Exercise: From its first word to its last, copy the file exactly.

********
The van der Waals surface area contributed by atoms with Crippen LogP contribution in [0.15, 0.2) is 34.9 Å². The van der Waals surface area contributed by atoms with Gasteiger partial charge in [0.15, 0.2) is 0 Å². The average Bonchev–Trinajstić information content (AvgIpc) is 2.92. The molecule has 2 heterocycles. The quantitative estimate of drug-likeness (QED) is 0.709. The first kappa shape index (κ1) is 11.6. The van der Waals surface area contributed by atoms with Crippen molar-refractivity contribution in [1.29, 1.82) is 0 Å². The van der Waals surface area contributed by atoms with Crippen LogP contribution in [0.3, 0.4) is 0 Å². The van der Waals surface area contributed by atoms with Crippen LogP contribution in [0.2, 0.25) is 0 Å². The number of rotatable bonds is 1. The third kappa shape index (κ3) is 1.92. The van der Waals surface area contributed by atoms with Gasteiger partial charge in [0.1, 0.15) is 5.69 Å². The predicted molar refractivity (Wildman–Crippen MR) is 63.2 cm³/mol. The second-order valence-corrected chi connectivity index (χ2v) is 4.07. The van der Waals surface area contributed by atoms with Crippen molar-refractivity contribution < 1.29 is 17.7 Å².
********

The van der Waals surface area contributed by atoms with Crippen LogP contribution in [0.15, 0.2) is 34.9 Å². The van der Waals surface area contributed by atoms with Gasteiger partial charge in [0.15, 0.2) is 0 Å². The average Bonchev–Trinajstić information content (AvgIpc) is 2.92. The molecule has 2 heterocycles. The quantitative estimate of drug-likeness (QED) is 0.709. The first kappa shape index (κ1) is 11.6. The van der Waals surface area contributed by atoms with Crippen molar-refractivity contribution in [1.29, 1.82) is 0 Å². The van der Waals surface area contributed by atoms with Crippen LogP contribution in [0.3, 0.4) is 0 Å². The van der Waals surface area contributed by atoms with Crippen LogP contribution in [0.2, 0.25) is 0 Å². The number of rotatable bonds is 1. The third kappa shape index (κ3) is 1.92. The van der Waals surface area contributed by atoms with Gasteiger partial charge in [0.1, 0.15) is 5.69 Å². The predicted molar refractivity (Wildman–Crippen MR) is 63.2 cm³/mol. The second-order valence-corrected chi connectivity index (χ2v) is 4.07. The van der Waals surface area contributed by atoms with Crippen molar-refractivity contribution < 1.29 is 17.7 Å².